• 13.31% in Real Estate—Medical Properties Trust (MPW), National Health Investors (NHI), Physicians Realty (DOC), Iron Mountain (IRM), Plymouth Industrial (PLYM), WP Carey (WPC)
  • 4.27% in Industrials—Deere (DE), Dover (DOV, DuPont (DD), Genuine Parts (GPC), Magna International (MGA), Waste Management (WM), 3M (MMM)
  • 0.56% in Other—Corteva (CTVA), Hasbro (HAS)

Though I have exposed my mistakes, I have done some things well over time also. The portfolio is a work in progress, but there are some decent things about it. Even with the sale of some of the high yield stocks, it still spins off a significant amount of cash. It yields 4.22% on the market value of the stocks and 5.43% on their basis. It contains a number of high-quality dividend growth stocks, many of which are long term holdings. And though I see this year’s losses as a major hit, the unrealized capital gains in the portfolio still exceed those by a factor of about 7.

The high number of health care stocks carries significant policy risk but has performed over the last five years on about a par with technology stocks. And the two long-term holdings in retail, Home Depot (HD) and Target (TGT), as well as the two long-term holdings in transportation, Norfolk Southern (NSC) and Union Pacific (UNP), have done well and will most likely continue to do well. They are clearly not a mall-based department store or an airline stocks. And four of the remaining real estate stocks (MPW, NHI, DOC, and WPC) I have high confidence in as well as all of the utilities. Further, a number of the stocks have actually increased their dividends this year to include JNJ, PEP, TGT, KMI, and ENB. So what has changed from what you would have seen in January 2020 besides the sales decisions?

  • The broad-based ETFs were significantly increased – VOO so that I could capture more of the momentum behind technology stocks and VIG to enhance my position in high quality dividend growth stocks. Honesty compels me to admit that if I had invested in these two ten years ago, I would have had considerably less income but probably more wealth. The index-based ETFs constantly reward stocks that have increasing prices and buys less of those that don’t. That is dynamic that is hard to beat—bless you John Bogle.
  • With regard to individual stocks, I started positions in Merck (MRK) and Pinnacle West (PNW) and added to positions in HD, DUK, SO, KMI, OKE, RY, and CVS. In general, you will notice that I favor Canadian banks over US banks. Historically, they have been much more stable, have not cut their considerable dividends, even during the financial crisis, and not required bailouts. They have a much better relationship both with regulators and their society than US banks. They are always rated by independent bodies as among the safest in the world, which is definitely not the case with US banks.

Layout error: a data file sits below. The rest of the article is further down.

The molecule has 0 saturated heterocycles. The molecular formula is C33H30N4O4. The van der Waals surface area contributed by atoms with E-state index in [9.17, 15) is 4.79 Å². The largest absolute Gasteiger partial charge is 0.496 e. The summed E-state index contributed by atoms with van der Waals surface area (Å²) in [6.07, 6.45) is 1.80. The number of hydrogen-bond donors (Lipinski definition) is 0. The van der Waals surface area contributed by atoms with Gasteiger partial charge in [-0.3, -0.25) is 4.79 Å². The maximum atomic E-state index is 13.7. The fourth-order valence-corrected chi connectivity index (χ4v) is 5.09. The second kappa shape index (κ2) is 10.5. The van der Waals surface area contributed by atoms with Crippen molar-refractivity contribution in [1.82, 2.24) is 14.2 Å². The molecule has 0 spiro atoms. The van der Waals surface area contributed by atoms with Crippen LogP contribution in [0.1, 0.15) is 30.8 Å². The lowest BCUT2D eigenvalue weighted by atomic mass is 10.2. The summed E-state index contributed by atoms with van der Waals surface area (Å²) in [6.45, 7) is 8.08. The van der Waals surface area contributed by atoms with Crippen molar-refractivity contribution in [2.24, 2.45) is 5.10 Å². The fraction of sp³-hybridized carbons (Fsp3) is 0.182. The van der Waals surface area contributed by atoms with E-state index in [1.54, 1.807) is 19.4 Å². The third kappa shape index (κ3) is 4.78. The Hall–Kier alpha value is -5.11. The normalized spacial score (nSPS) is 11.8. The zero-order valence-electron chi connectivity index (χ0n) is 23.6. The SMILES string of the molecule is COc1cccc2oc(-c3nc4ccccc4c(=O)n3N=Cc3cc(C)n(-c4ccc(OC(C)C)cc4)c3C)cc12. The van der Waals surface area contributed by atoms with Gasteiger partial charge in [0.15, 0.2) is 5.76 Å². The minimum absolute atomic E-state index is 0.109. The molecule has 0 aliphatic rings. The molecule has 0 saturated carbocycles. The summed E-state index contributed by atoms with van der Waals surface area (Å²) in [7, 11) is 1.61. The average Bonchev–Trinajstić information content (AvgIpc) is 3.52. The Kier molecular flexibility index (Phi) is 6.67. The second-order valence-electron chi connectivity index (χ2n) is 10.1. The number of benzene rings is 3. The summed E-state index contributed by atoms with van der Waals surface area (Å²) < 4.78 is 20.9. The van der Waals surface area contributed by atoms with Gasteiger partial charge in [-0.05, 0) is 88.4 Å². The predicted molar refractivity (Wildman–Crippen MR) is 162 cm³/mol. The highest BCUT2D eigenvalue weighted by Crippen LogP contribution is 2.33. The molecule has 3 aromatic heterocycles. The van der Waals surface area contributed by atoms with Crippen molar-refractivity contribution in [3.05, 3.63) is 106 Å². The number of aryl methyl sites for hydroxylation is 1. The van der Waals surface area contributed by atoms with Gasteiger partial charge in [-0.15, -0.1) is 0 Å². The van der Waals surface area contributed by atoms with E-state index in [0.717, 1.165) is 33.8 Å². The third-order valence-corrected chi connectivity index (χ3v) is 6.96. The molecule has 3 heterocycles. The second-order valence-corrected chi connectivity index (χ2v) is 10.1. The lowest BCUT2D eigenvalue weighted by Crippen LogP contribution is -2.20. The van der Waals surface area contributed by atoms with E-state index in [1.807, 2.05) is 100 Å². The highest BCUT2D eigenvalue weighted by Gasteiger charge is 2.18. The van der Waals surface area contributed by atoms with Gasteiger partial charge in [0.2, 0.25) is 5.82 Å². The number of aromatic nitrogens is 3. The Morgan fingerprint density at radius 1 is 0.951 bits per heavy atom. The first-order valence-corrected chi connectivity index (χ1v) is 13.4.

• You would also notice that I added to the pipeline stocks, though the additions were small. Pipelines with a large amount of their income from take-or-pay and fee-based contracts have a very different risk profile and value proposition from those companies with a large commodity exposure. And they have a significant moat around them.
  • I still do not have the technology exposure I should have. If there is a pull back, I will increase the exposure to large cap technology stocks significantly. What has stopped an immediate shift is that so much of their recent price increases have been based on valuation shifts rather than earnings increases. MSFT recently closed at $208.75, with a PE of 34.78. Back in 2014 MSFT’s high was $50.00 and it had an average PE of 14. While the earnings increase in MSFT has been great, a little more than doubling in the last six years, much of the price increase is due to increased valuation. Since I missed the first train, I will wait for the pull back. And many technology or new economy stocks are not nearly as solid as MSFT and have never seen a profit. Some of the methods for valuing them have a distinctly Year 2000 feel about them. Or maybe, I am just not smart enough to evaluate them.

Portfolios are and should be dynamic without being chaotic. The two stocks I think I have the least handle on in the portfolio are AT&T and Plymouth Industrial. Yet they both still have significant weights in the portfolio. AT&T is the poster child for bad acquisitions, has several declining business lines, has enough debt to finance most countries, and with a new CEO, may forget that its value proposition for most investors is its yield. It triggers some significant sell criteria. Plymouth Industrial is a fast-growing REIT in the right business line, industrial properties, but has just cut its dividend and has some opaque finances with regard to its Series B preferred stock. So, I need to do some deep thinking about these two stocks. If technology stocks get a more acceptable valuation in my eyes, T and PLYM could become a source of funds.

Summary

Sell decisions are the toughest most investors will have to make. They involve all manner of behavioral trap doors and the decision discipline around them is not nearly as well defined as for buy decisions. There are, however, some events and conditions that should really trigger a close look. I have suggested a starting list of those. Nothing is really forever. And constant percolation is not good either. There is no perfect portfolio as uncertainty is always with us. But if one can separate the behavioral issues from true analysis, tuning a stock portfolio to meet one’s value propositions and needs can happen.

Disclosure: I am/we are long VOO. I wrote this article myself, and it expresses my own opinions. I am not receiving compensation for it (other than from Seeking Alpha). I have no business relationship with any company whose stock is mentioned in this article.

Additional disclosure: I am long all the stocks listed with the percentage identified subgroups